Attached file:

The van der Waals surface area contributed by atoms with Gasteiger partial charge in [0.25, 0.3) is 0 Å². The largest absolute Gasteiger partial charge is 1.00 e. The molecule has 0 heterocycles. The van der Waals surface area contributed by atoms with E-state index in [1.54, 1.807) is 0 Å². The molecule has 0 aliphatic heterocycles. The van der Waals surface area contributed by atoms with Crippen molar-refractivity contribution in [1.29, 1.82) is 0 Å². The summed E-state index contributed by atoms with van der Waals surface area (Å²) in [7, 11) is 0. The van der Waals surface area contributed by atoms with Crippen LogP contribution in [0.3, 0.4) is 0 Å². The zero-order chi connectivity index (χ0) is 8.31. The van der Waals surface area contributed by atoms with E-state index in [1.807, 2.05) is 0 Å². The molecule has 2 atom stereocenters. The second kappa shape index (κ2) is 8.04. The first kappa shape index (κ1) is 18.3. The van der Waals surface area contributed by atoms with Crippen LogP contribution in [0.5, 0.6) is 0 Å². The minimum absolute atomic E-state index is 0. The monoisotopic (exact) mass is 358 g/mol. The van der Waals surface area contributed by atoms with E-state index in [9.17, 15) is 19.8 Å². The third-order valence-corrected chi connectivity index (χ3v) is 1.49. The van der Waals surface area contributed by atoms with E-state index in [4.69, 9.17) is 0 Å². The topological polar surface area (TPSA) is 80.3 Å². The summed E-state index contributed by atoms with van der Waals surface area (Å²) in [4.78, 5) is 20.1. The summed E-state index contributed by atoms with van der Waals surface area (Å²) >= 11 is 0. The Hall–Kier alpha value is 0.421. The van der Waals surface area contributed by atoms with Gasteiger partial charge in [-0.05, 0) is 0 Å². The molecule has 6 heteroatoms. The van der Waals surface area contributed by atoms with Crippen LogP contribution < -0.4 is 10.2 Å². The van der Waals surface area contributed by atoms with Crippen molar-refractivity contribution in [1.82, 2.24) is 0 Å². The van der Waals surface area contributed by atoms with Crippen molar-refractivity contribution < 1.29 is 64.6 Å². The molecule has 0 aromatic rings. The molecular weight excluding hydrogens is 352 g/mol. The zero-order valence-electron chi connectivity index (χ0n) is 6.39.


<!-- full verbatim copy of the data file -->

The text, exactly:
The van der Waals surface area contributed by atoms with Gasteiger partial charge in [0.25, 0.3) is 0 Å². The largest absolute Gasteiger partial charge is 1.00 e. The molecule has 0 heterocycles. The van der Waals surface area contributed by atoms with E-state index in [1.54, 1.807) is 0 Å². The molecule has 0 aliphatic heterocycles. The van der Waals surface area contributed by atoms with Crippen molar-refractivity contribution in [1.29, 1.82) is 0 Å². The summed E-state index contributed by atoms with van der Waals surface area (Å²) in [7, 11) is 0. The van der Waals surface area contributed by atoms with Crippen LogP contribution in [0.3, 0.4) is 0 Å². The zero-order chi connectivity index (χ0) is 8.31. The van der Waals surface area contributed by atoms with E-state index in [1.807, 2.05) is 0 Å². The molecule has 2 atom stereocenters. The second kappa shape index (κ2) is 8.04. The first kappa shape index (κ1) is 18.3. The van der Waals surface area contributed by atoms with Crippen LogP contribution in [0.5, 0.6) is 0 Å². The minimum absolute atomic E-state index is 0. The monoisotopic (exact) mass is 358 g/mol. The van der Waals surface area contributed by atoms with E-state index in [9.17, 15) is 19.8 Å². The third-order valence-corrected chi connectivity index (χ3v) is 1.49. The van der Waals surface area contributed by atoms with E-state index in [4.69, 9.17) is 0 Å². The topological polar surface area (TPSA) is 80.3 Å². The summed E-state index contributed by atoms with van der Waals surface area (Å²) in [4.78, 5) is 20.1. The summed E-state index contributed by atoms with van der Waals surface area (Å²) >= 11 is 0. The Hall–Kier alpha value is 0.421. The van der Waals surface area contributed by atoms with Gasteiger partial charge in [-0.05, 0) is 0 Å². The molecule has 6 heteroatoms. The van der Waals surface area contributed by atoms with Crippen LogP contribution < -0.4 is 10.2 Å². The van der Waals surface area contributed by atoms with Crippen molar-refractivity contribution in [1.82, 2.24) is 0 Å². The van der Waals surface area contributed by atoms with Crippen molar-refractivity contribution < 1.29 is 64.6 Å². The molecule has 0 aromatic rings. The molecular weight excluding hydrogens is 352 g/mol. The zero-order valence-electron chi connectivity index (χ0n) is 6.39.